Buddha seated on pedestal; hands rest in lap

Buddha subduing Mara, late 19th century

Unknown artist, expand_more

Gilt bronzeexpand_more

Gift of Charles L. Freerexpand_more  17.116

This depiction of the Buddha, dressed as a prince and seated atop a carpet on an elaborate throne, would become widespread after King Rama I (r. 1782–1809) defeated Burmese incursions and established the Chakri dynasty, which rules present-day Thailand. Its leaders, like many earlier Southeast Asian kingdoms, styled themselves as universal monarchs, or chakravartins, on religious grounds, just as India’s first Buddhist emperor, Ashoka, had done 2,000 years earlier. Local elites would emulate the opulent royal sculptures for their own aesthetic and spiritual collecting practices. This phenomenon no doubt influenced industrialist Charles L. Freer, who gave this sculpture to Mia in 1917. It is the first work of Asian art to enter the museum’s collection.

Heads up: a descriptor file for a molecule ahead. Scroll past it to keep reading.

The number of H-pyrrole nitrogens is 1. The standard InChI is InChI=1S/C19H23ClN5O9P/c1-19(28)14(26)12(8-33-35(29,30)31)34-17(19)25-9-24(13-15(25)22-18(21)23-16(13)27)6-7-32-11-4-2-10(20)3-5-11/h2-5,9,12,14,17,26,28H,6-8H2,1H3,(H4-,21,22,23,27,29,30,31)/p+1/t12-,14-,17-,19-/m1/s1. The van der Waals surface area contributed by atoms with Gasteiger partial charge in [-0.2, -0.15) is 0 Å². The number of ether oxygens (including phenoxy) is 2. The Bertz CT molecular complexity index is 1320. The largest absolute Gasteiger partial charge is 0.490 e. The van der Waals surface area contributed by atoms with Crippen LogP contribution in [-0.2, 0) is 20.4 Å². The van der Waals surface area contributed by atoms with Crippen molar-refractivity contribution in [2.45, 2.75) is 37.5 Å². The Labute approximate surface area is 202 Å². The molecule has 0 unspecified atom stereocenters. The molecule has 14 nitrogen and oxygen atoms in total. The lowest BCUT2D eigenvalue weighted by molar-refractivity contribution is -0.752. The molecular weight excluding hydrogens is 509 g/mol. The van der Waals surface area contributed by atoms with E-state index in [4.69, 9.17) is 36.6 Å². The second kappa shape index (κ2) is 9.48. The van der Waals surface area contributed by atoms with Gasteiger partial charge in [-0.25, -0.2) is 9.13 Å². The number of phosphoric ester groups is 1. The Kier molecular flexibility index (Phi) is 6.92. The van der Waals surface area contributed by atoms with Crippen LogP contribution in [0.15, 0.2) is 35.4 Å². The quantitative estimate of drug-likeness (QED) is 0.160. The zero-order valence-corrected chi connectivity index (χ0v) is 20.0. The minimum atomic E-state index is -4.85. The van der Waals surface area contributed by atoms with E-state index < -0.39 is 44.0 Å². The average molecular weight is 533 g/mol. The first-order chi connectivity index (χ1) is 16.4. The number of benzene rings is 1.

Buddha subduing Mara
21 in. (53.3 cm)
Accession Number
Curator Approved

This record has been reviewed by our curatorial staff but may be incomplete. These records are frequently revised and enhanced. If you notice a mistake or have additional information about this object, please email collectionsdata@artsmia.org.

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Buddha seated on pedestal; hands rest in lap